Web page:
"§ 1001. Appointment and status.
"(a) Except as otherwise provided in this title, the Postal Service shall appoint all officers and employees of the Postal Service.
"(b) Officers and employees of the Postal Service (other than those individuals appointed under sections 202, 204, and 1001 (c) of this title) shall be in the postal career service, which shall be a part of the civil service. Such appointments and promotions shall be in accordance with the procedures established by the Postal Service. The Postal Service shall establish procedures, in accordance with this title, to assure its officers and employees meaningful opportunities for promotion and career development and to assure its officers and employees full protection of their employment rights by guaranteeing them an opportunity for a fair hearing on adverse actions, with representatives of their own choosing.
"(e) The Postal Service shall have the right, consistent with section 1003 and chapter 12 of this title and applicable laws, regulations, and collective-bargaining agreements—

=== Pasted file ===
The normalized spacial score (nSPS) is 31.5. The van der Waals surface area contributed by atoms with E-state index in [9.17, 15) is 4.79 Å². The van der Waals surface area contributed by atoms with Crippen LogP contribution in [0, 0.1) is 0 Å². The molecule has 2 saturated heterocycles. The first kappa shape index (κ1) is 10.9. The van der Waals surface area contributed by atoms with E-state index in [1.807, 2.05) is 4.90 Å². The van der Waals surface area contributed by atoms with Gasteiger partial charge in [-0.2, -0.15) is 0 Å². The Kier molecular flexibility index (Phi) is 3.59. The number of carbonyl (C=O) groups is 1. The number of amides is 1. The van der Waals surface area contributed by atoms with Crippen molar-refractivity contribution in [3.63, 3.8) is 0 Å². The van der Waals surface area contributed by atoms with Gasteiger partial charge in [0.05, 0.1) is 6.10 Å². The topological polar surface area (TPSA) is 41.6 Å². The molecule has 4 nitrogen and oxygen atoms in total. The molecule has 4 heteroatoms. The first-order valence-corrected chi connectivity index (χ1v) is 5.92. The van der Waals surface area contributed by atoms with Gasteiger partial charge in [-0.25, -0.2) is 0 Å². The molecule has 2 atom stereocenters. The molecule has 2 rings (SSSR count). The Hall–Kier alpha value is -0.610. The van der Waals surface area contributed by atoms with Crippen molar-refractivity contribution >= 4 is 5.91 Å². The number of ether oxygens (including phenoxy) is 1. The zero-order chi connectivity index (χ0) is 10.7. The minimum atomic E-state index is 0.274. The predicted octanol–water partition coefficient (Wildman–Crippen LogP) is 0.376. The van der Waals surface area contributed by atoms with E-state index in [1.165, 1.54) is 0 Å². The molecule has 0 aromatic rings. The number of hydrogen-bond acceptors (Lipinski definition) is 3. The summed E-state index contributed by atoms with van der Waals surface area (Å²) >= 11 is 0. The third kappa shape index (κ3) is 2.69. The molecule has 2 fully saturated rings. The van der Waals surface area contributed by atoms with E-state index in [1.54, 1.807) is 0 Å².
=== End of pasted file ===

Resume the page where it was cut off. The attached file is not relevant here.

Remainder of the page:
"(1) to direct officers and employees of the Postal Service in the performance of official duties;
"(2) to hire, promote, transfer, assign, and retain officers and employees in positions within the Postal Service, and to suspend, demote, discharge, or take other disciplinary action against such officers and employees;
"(3) to relieve officers and employees from duties because of lack of work or for other legitimate reasons;
"(4) to maintain the efficiency of the operations entrusted to it;
"(5) to determine the methods, means, and personnel by which such operations are to be conducted;
"(6) to prescribe a uniform dress to be worn by letter carriers and other designated employees; and
"(7) to take whatever actions may be necessary to carry out its mission in emergency situations."
Title 5 U. S. C. § 3301 (1) provides:
"The President may—
"(1) prescribe such regulations for the admission of individuals into the civil service in the executive branch as will best promote the efficiency of that service;
Title 5 U. S. C. § 1302 (a) provides:
"(a) The Civil Service Commission, subject to the rules prescribed by the President under this title for the administration of the competitive service, shall prescribe regulations for, control, supervise, and preserve the records of, examinations for the competitive service."